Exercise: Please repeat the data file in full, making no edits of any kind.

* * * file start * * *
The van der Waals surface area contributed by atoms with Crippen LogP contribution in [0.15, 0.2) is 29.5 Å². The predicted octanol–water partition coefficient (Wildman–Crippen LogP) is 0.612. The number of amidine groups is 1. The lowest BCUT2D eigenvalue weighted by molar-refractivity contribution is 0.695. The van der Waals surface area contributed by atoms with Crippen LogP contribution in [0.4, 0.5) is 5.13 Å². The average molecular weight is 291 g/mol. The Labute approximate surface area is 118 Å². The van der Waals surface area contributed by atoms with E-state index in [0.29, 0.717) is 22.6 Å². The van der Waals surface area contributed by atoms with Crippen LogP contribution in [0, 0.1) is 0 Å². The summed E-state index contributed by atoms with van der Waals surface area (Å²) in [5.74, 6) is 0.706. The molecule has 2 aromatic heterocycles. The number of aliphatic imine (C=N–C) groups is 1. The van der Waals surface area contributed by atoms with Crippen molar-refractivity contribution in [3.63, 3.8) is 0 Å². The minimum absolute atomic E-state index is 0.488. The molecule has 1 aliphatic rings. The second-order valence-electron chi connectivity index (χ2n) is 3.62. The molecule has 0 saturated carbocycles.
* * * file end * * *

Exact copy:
The van der Waals surface area contributed by atoms with Crippen LogP contribution in [0.15, 0.2) is 29.5 Å². The predicted octanol–water partition coefficient (Wildman–Crippen LogP) is 0.612. The number of amidine groups is 1. The lowest BCUT2D eigenvalue weighted by molar-refractivity contribution is 0.695. The van der Waals surface area contributed by atoms with Crippen LogP contribution in [0.4, 0.5) is 5.13 Å². The average molecular weight is 291 g/mol. The Labute approximate surface area is 118 Å². The van der Waals surface area contributed by atoms with E-state index in [0.29, 0.717) is 22.6 Å². The van der Waals surface area contributed by atoms with Crippen LogP contribution in [0, 0.1) is 0 Å². The summed E-state index contributed by atoms with van der Waals surface area (Å²) in [5.74, 6) is 0.706. The molecule has 2 aromatic heterocycles. The number of aliphatic imine (C=N–C) groups is 1. The van der Waals surface area contributed by atoms with Crippen molar-refractivity contribution in [3.63, 3.8) is 0 Å². The minimum absolute atomic E-state index is 0.488. The molecule has 1 aliphatic rings. The second-order valence-electron chi connectivity index (χ2n) is 3.62. The molecule has 0 saturated carbocycles.